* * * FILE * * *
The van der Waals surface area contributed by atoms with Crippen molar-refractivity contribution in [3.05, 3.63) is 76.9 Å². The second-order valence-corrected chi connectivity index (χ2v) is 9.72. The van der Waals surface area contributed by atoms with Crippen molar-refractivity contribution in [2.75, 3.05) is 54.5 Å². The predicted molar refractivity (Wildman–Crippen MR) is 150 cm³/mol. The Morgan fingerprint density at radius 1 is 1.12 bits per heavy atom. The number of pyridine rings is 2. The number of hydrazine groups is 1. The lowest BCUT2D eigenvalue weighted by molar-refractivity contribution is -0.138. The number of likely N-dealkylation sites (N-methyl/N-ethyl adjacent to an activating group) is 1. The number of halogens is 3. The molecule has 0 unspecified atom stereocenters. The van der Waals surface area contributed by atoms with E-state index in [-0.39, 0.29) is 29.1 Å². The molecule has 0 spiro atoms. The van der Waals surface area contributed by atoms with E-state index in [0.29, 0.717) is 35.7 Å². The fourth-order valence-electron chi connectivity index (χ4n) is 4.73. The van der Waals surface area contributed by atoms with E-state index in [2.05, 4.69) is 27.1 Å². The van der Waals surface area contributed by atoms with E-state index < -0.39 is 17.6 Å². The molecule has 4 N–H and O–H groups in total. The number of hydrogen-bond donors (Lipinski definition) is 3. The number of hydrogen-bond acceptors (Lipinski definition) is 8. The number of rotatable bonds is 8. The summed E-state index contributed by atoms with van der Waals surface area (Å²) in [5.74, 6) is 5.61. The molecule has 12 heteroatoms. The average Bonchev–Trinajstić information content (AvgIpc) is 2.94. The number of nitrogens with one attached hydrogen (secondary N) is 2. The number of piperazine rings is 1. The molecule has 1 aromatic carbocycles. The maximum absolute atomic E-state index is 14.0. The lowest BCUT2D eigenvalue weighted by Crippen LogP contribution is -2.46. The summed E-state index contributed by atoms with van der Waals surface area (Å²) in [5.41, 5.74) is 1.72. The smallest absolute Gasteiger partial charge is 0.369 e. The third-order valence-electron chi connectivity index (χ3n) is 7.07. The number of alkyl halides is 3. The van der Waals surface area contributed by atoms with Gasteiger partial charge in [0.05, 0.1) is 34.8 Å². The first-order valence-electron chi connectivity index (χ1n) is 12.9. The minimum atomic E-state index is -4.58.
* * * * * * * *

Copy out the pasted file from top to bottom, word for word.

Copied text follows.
The van der Waals surface area contributed by atoms with Crippen molar-refractivity contribution in [3.05, 3.63) is 76.9 Å². The second-order valence-corrected chi connectivity index (χ2v) is 9.72. The van der Waals surface area contributed by atoms with Crippen molar-refractivity contribution in [2.75, 3.05) is 54.5 Å². The predicted molar refractivity (Wildman–Crippen MR) is 150 cm³/mol. The Morgan fingerprint density at radius 1 is 1.12 bits per heavy atom. The number of pyridine rings is 2. The number of hydrazine groups is 1. The lowest BCUT2D eigenvalue weighted by molar-refractivity contribution is -0.138. The number of likely N-dealkylation sites (N-methyl/N-ethyl adjacent to an activating group) is 1. The number of halogens is 3. The molecule has 0 unspecified atom stereocenters. The van der Waals surface area contributed by atoms with E-state index in [-0.39, 0.29) is 29.1 Å². The molecule has 0 spiro atoms. The van der Waals surface area contributed by atoms with E-state index in [0.29, 0.717) is 35.7 Å². The fourth-order valence-electron chi connectivity index (χ4n) is 4.73. The van der Waals surface area contributed by atoms with E-state index in [2.05, 4.69) is 27.1 Å². The van der Waals surface area contributed by atoms with E-state index < -0.39 is 17.6 Å². The molecule has 4 N–H and O–H groups in total. The number of hydrogen-bond donors (Lipinski definition) is 3. The number of hydrogen-bond acceptors (Lipinski definition) is 8. The number of rotatable bonds is 8. The summed E-state index contributed by atoms with van der Waals surface area (Å²) in [5.74, 6) is 5.61. The molecule has 12 heteroatoms. The average Bonchev–Trinajstić information content (AvgIpc) is 2.94. The number of nitrogens with one attached hydrogen (secondary N) is 2. The number of piperazine rings is 1. The molecule has 1 aromatic carbocycles. The maximum absolute atomic E-state index is 14.0. The lowest BCUT2D eigenvalue weighted by Crippen LogP contribution is -2.46. The summed E-state index contributed by atoms with van der Waals surface area (Å²) in [5.41, 5.74) is 1.72. The smallest absolute Gasteiger partial charge is 0.369 e. The third-order valence-electron chi connectivity index (χ3n) is 7.07. The number of alkyl halides is 3. The van der Waals surface area contributed by atoms with Gasteiger partial charge in [0.05, 0.1) is 34.8 Å². The first-order valence-electron chi connectivity index (χ1n) is 12.9. The minimum atomic E-state index is -4.58.